The Home Maintainance/Improvement Thread
Someone was complaining in the shout box about his high energy bills this summer and I thought I'd give you all some simple things that almost anyone can do to help lower their heating and cooling costs perhaps thousands of dollars a year for a few hours of time and 50 to a 100 bucks of materials.
First I will deal with what is commonly called a Dual Pak roof mounted F.A.U. (forced air unit). This is a combination Furnace and A/C in one package.
This all should be done early in the day before your roof is hot enough to fry an egg, and your attic could cook a roast.
I am going to explain how to visually inspect and repair/seal any leaks in your duct system for your Furnace and Cooling system.
Turn on the blower to your unit at the thermostat in the house. Get on the roof and feel around the base of the unit where it connects to the plenum and curve.
Some units sit directly on top of the plenum and others have a curved metal box coming out of the attic connecting to the FAU.
If you feel air leaking around the unit, you can seal it up with Butyl Tape, availible at home improvement stores or a HVAC supply store.
Next open the cabinet on the opposite side from where the heater and a/c condenser is. (sometimes you will need to open both side of the unit to access both the return and supply air ducting that come into unit. You should be able to see the end of the metal boots inside there. These will be 18 to 24 inches in diameter each.
make sure that the metal tabs are all flattened down and sealed either with a mastic material or tape. If not, seal them. Close up your cabinet.
Next, go into your attic. This is the awful part especially if you can't stand up in your attic. With the blower fan running, look around from the opening, and if it is a calm day, see if you can notice any cob webs moving in the attic. If not, your duct system in the attic is probably seal well enough. If you can, I'd go into the attic and visually inspect the two main ducts coming through the roof and feel for air. Do the same if possible to all the smaller branches of duct work at all connections and wyes. If you feel air, use the butyl tape to seal it up.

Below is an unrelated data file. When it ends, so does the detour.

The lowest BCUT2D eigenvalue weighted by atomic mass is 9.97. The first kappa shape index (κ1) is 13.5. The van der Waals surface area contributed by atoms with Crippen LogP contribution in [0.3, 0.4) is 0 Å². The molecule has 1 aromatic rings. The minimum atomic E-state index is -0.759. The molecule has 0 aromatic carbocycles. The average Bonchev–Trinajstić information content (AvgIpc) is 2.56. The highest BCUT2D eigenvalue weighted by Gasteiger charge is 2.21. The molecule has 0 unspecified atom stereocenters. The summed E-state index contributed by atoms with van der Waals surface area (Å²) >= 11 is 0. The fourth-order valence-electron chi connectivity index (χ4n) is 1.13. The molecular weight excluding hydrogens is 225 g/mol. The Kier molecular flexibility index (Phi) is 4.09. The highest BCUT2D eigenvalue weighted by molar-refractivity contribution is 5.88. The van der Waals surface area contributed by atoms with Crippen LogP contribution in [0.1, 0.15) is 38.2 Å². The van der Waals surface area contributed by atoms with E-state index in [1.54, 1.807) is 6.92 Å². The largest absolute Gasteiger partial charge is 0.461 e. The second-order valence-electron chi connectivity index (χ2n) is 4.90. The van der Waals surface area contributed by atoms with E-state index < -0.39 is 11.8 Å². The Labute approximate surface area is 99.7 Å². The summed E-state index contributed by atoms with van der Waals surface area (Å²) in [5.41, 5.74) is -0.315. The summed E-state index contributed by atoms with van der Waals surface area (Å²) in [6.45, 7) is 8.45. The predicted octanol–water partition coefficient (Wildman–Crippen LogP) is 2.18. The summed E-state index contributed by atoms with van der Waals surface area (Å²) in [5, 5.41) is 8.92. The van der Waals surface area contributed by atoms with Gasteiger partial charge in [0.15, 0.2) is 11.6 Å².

Duct material will vary but the most common is a flexible plastic ducting. They have an inner and outer sleeve so make sure both sleeves are connected firmly to the metal connecting duct or regester boots. Others are ridged metal duct, and sometimes in older homes they can be a fiber glass box.
Seal any leaks you find with your butly tape.
Note, older homes build before the 60's may have what looks to be a grayish paper covering the metal or fiber glass ducts. don't mess with them as there is a good chance this is an asbestos material. It is ok to be up there and will not harm anyone as long as it is not disturbed.
Wear good shoes that won't slip and wear a dust mask or respirator while in the attic.
If you want to get real sexy, you can open your return grill, where the filter goes, and make sure that boot is sealed well too. Also, you can pull off your supply air registers, and caulk around where the metal boot comes though the ceiling or walls.
If you have a closet, unit sitting on a wooden platform, I can go into that at a later date. Let me know.
This is a really big Bang For Your Buck simple and inexpensive repair you can do yourself, and like I said, you are paying to heat or cool that air, you want it all to get into the home and not leak out into atmosphere.
Also, change your damn air filters monthly.
I hope this helps, maybe this can be an on going thread. Repairing your duct work and insulating your attics is the best cost saving improvement you can do to your homes.
Be careful on your roof. Use the correct length ladder. If your roof is tile or shake, be extra careful, you could break shingles or tiles and be bitching to me about your roof leaking next winter.